Information on several individual and family-level factors was obtained from the registers and included in the analyses. On an individual-level information on sex, birth year, country of birth (Sweden or elsewhere) and own highest level of education (primary, secondary, university), as well as any prior mental health problems requiring inpatient care (ICD 10: F00–F99; ICD 9: 291–319). Information on parents’ highest level of education and highest levels of SES (non-manual, manual, self-employed/farmer and not classified) before the follow-up was also included.
Differences in baseline characteristics between the groups were tested using Pearson’s χ2 test. Three years after graduation from school (primary, secondary or university), information on the exposure variable of labour market position and baseline characteristics was collected. The association between labour market position 3 years after graduation and mental health problems were estimated by Cox proportional hazard models to obtain HRs with 95% CIs. Results of the Schoenfeld residuals test found the proportional hazards assumption was found not to be violated. Person-time, in years, was counted from 4 years after school graduation (1 January 1993, the earliest), until the first date of mental diagnoses, emigration, date of death or end of follow-up (31 December 2017), whichever came first.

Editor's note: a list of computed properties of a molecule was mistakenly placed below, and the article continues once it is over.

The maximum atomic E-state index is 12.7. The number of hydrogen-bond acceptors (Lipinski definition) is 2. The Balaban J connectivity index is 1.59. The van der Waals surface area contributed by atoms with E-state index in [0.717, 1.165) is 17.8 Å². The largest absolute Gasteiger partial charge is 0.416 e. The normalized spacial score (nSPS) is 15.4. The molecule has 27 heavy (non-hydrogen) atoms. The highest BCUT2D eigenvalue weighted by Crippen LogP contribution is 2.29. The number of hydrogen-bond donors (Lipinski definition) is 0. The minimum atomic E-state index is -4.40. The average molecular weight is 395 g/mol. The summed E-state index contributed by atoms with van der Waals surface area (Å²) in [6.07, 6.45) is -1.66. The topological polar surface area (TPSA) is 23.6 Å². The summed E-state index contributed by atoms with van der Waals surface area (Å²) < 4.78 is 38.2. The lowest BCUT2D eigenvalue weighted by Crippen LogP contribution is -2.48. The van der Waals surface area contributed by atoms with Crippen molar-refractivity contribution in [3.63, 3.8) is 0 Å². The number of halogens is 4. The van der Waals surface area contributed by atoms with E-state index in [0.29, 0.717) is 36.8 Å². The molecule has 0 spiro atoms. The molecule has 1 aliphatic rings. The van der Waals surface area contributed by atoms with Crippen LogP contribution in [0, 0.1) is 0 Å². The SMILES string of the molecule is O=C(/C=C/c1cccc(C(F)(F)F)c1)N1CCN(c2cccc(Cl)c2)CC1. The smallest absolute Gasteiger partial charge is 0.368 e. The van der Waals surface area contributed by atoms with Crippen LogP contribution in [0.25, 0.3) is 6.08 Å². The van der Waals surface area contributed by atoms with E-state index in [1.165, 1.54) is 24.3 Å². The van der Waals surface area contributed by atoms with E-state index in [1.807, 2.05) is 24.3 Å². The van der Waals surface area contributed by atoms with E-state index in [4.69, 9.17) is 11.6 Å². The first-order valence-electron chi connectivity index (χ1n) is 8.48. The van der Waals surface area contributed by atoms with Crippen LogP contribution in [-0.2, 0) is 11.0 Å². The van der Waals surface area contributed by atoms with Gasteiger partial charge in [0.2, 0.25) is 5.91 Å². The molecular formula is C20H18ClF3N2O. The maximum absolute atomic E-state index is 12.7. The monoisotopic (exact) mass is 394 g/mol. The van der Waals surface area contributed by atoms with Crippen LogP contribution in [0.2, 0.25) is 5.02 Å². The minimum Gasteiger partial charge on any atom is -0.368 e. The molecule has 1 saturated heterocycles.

All analyses were conducted on the total population as well as stratified by sex.14 33 In the analyses, the demographic factors (sex, age at baseline, country of birth and highest level of education) were included first. In the next step, we also included prior mental health problems as this covariate was of special interest due to health selection (ie, poor mental health is a risk factor for worse labour market outcomes). In the last model, all covariates were included simultaneously.
Sensitivity analyses excluding individuals with prior mental health problems were conducted to further assess the potential bias due to health selection. Additional sensitivity analyses were performed, recategorising individuals with any unemployment (less than 180 days) from the precarious employment group into the group ‘other’, to investigate if the increased risk among PER was driven by experiences of unemployment. The last sensitivity analysis was conducted excluding all individuals with missing information on the year of examination from school. All analyses were performed using Stata Statistical Software, release V.17.